Dr Maciej Pichlak
University of Wrocław
English abstract: The aim of the paper is to establish a theoretical elaboration of objectivity in law which would conform exiting linguistic practices in the legal field. It starts from a brief characterization of legal practice in this respect which allows for an exposure of semantic complexity of the term ‘objectivity’ in law. The term is said to take two basic meanings: objectivity as a fact and objectivity as a moral ideal. On this ground requirements towards a reliable theory of legal objectivity are defined: such a theory should not only make o room for both distinct meanings of legal objectivity, but also should consider their mutual relations. These requirements stemming from existing linguistic practice serve as criteria for examination of up to date theoretical concepts of objectivity. The paper discusses realistic, conventionalist, and idealistic theories of objectivity in law subsequently and exposes shortcomings of each of these. Eventually, key assumptions of an institutional theory of objectivity are presented which is claimed to offer a plausible understanding of objectivity in law in both its factual and ideal aspects.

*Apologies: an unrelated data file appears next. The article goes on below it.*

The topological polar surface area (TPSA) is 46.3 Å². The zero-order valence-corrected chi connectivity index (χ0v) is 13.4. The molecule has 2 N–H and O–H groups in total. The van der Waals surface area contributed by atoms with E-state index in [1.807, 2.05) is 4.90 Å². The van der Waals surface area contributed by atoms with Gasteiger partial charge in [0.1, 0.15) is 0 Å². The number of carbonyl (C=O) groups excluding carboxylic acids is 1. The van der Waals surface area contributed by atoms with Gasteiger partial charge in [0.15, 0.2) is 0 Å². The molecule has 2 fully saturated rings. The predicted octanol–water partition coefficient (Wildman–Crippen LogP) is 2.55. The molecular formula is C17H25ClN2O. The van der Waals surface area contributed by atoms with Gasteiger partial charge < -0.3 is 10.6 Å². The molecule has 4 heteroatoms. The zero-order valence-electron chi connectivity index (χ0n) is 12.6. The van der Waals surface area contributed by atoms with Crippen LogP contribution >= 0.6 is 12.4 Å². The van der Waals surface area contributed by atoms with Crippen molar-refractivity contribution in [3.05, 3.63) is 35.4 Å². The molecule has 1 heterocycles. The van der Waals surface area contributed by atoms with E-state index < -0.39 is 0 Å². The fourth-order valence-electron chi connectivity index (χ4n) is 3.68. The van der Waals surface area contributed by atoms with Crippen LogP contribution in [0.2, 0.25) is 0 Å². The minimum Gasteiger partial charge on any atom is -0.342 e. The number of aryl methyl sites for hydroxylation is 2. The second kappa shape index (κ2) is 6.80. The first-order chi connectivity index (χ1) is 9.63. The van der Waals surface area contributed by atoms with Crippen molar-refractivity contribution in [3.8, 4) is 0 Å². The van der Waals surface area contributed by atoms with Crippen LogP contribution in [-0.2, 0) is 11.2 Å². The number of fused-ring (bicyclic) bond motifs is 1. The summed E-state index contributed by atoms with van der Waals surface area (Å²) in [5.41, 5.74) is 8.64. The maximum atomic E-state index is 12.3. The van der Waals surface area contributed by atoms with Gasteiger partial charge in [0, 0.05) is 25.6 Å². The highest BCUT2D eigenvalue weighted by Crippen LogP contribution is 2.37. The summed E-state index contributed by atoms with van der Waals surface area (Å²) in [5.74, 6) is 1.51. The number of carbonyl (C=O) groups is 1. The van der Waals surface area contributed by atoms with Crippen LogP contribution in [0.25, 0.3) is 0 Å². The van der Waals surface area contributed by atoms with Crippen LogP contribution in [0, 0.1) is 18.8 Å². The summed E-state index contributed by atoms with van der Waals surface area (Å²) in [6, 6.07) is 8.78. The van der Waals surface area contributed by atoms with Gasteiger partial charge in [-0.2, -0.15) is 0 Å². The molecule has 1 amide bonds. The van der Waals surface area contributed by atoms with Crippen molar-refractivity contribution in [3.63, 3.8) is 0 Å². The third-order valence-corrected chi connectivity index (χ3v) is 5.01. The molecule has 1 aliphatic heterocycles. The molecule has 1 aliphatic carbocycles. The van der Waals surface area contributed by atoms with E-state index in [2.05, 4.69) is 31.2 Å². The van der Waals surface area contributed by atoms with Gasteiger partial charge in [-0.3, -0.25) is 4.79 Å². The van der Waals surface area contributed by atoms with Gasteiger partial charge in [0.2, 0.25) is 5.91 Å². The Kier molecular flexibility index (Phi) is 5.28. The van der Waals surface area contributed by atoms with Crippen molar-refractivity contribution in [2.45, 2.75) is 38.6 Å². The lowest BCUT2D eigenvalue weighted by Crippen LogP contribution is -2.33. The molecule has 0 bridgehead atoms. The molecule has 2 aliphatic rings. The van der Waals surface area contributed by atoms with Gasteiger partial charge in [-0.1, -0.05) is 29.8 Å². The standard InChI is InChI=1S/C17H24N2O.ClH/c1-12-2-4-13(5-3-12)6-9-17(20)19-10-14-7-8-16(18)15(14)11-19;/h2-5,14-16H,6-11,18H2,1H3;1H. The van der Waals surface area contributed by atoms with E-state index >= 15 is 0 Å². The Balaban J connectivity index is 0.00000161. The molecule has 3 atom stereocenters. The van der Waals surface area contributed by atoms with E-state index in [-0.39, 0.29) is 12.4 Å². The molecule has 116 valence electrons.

Keywords: objectivity, institutional theory, realism, conventionalism, idealism
Published: Number 2(9)/2014, pp. 108-124
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